Groups with ties to technology titan Mark Zuckerberg are getting even more involved in the political arena, throwing their weight behind a new initiative that would automatically clear the criminal records of eligible offenders without them having to go through a lengthy legal process.
The Chan Zuckerberg Initiative, founded by Zuckerberg and his wife, Priscilla Chan, and fwd.us, a lobbying group formed by tech industry executives including Zuckerberg, are among several groups with ties to Silicon Valley that are pushing the effort.
The move comes as President Trump announced his support Wednesday for a separate bipartisan package aimed at overhauling U.S. sentencing laws. He said the “First Step Act” would give inmates a “second chance at life” after serving time.
The groups plan to unveil the “Clean Slate” initiative at an event Thursday in Washington, where Koch Industries General Counsel Mark Holden will appear with David Plouffe, a former senior adviser to President Obama who now serves as the Chan Zuckerberg Initiative’s president of policy and advocacy.
The effort aims to pass both state and federal legislation that would create digital systems to automatically clear records — eliminating a time-intensive and costly petition process for those who are eligible.
Although separate criminal justice reform may soon be considered in Congress, it’s not clear this new effort will be embraced by House members and senators in the near future.
Holden said this is not the first time the group has worked across party lines on criminal justice reform. He indicated this is one of many areas surrounding the issue, including bail practices, where the Koch network may team up with Silicon Valley.
“The tech world is going to be essential to reforms in the future,” Holden said in an interview.
Clean Slate has already been signed into law in Pennsylvania, and the group is now making a push to ensure other states follow suit.
The progress in Pennsylvania also caught the eye of Plouffe and his team at the Chan Zuckerberg Initiative. “There’s been a big technological challenge here,” Plouffe said.
The Chan Zuckerberg Initiative helped the development of technology for the effort by providing financial assistance to Code for America, a group that builds technology services for government.
Between 70 million and 100 million Americans — as many as one in three — have some kind of criminal record, according to the Center for American Progress. Many Americans run into trouble with employers, landlords or educational institutions that do background checks in which their criminal records are a major component.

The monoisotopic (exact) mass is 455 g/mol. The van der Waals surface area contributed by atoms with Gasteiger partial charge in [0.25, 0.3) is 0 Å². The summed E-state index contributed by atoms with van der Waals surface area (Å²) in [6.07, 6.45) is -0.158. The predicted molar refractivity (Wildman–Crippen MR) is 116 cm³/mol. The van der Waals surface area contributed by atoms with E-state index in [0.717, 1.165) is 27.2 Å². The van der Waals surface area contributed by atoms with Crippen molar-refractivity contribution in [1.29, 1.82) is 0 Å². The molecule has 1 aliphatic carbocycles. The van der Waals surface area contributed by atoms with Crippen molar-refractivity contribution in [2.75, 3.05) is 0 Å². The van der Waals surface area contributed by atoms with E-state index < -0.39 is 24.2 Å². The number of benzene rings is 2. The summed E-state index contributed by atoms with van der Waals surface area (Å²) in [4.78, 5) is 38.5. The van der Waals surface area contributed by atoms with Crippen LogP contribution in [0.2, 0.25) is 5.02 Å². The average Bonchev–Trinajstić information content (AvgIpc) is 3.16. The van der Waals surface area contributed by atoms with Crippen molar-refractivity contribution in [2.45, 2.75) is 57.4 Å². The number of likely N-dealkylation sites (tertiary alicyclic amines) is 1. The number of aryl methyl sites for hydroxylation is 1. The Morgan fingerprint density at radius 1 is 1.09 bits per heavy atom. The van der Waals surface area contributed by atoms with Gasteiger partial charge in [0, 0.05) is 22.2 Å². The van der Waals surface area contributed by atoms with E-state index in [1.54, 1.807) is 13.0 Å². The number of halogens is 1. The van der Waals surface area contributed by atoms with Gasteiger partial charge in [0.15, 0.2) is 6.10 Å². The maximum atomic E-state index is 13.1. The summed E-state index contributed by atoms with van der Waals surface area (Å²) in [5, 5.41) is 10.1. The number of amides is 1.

Rebecca Vallas, who leads CAP’s work on the issue, said tens of millions of Americans who have committed crimes — from minor infractions to those that took place long ago — are eligible to have their records cleared or expunged.
Yet to have their records cleared — and no longer turn up in a background check — they must undergo an expensive process of petitioning the courts, which frequently requires hiring a lawyer. Many people with criminal records also may not know they are eligible to have their records cleared, she said.
Furthermore, criminal records cross many different digital systems at various levels of government.
Vallas teamed up with Sharon Dietrich, a leading employment lawyer in Philadelphia, to push the first Clean Slate law through the Pennsylvania General Assembly. Dietrich said in her work as litigation director and managing attorney at Community Legal Services, requests from eligible people for record clearances were on the rise, especially in the digital age. Those requests only increased as technology makes it faster and easier to perform background checks.
“I had a client who told me it was easier to get a job when he came out of jail in the 1970s than it is to get one now,” Dietrich said. “The rat race has gotten faster and faster.”
Dietrich and her team used to try to clear records manually but soon realized the only way to effectively address the problem was to automatically clear them. After a bipartisan push in Harrisburg, Pa., legislators created a law to do just that.
Michigan, Colorado and South Carolina are among states seeking to follow Pennsylvania’s lead, Vallas said.
In Michigan, more than 95 percent of records eligible to be cleared have not been successfully expunged or sealed, according to analysis from University of Michigan researchers Sonja Starr and J.J. Prescott.
Much of the Clean Slate campaign’s momentum is focused on the state level, but a federal effort to create similar legislation for federal criminal records was introduced in August by Rep. Lisa Blunt Rochester (D-Del.) and Rep. Rod Blum (R-Iowa), who lost his reelection effort.
That bill would automatically clear records for eligible marijuana charges and other nonviolent offenses. Rochester is seeking another Republican co-sponsor for the legislation because Blum lost his bid for reelection. She said it will be a difficult push at the federal level.
“At the federal level, the task is large,” Rochester said in an email. “The court systems and the Department of Justice do not have a standard protocol for easily communicating across different jurisdictions, but the challenge makes our task even that much more important.”